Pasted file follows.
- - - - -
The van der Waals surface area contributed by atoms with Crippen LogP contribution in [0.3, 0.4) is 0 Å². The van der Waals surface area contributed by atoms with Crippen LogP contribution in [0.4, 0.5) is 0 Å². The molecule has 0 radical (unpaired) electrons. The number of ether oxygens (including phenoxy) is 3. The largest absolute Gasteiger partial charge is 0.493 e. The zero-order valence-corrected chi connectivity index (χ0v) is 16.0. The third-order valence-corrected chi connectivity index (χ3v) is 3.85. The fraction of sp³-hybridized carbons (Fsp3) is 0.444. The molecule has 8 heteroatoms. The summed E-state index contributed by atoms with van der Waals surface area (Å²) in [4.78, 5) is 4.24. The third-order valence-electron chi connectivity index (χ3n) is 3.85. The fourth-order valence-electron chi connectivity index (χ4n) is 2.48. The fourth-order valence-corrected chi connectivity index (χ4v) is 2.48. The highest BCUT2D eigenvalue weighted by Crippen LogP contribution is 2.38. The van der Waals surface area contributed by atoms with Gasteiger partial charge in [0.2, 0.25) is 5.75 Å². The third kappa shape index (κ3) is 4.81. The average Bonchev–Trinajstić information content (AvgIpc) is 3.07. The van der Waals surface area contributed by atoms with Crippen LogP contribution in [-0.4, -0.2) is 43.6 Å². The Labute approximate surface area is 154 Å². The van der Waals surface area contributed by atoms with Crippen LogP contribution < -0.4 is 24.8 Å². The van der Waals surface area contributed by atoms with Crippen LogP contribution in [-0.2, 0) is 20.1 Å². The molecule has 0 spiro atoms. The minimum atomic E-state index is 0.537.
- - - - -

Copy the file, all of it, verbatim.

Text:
The van der Waals surface area contributed by atoms with Crippen LogP contribution in [0.3, 0.4) is 0 Å². The van der Waals surface area contributed by atoms with Crippen LogP contribution in [0.4, 0.5) is 0 Å². The molecule has 0 radical (unpaired) electrons. The number of ether oxygens (including phenoxy) is 3. The largest absolute Gasteiger partial charge is 0.493 e. The zero-order valence-corrected chi connectivity index (χ0v) is 16.0. The third-order valence-corrected chi connectivity index (χ3v) is 3.85. The fraction of sp³-hybridized carbons (Fsp3) is 0.444. The molecule has 8 heteroatoms. The summed E-state index contributed by atoms with van der Waals surface area (Å²) in [4.78, 5) is 4.24. The third-order valence-electron chi connectivity index (χ3n) is 3.85. The fourth-order valence-electron chi connectivity index (χ4n) is 2.48. The fourth-order valence-corrected chi connectivity index (χ4v) is 2.48. The highest BCUT2D eigenvalue weighted by Crippen LogP contribution is 2.38. The van der Waals surface area contributed by atoms with Gasteiger partial charge in [0.2, 0.25) is 5.75 Å². The third kappa shape index (κ3) is 4.81. The average Bonchev–Trinajstić information content (AvgIpc) is 3.07. The van der Waals surface area contributed by atoms with Crippen LogP contribution in [-0.4, -0.2) is 43.6 Å². The Labute approximate surface area is 154 Å². The van der Waals surface area contributed by atoms with Crippen LogP contribution < -0.4 is 24.8 Å². The van der Waals surface area contributed by atoms with Crippen LogP contribution in [-0.2, 0) is 20.1 Å². The molecule has 0 spiro atoms. The minimum atomic E-state index is 0.537.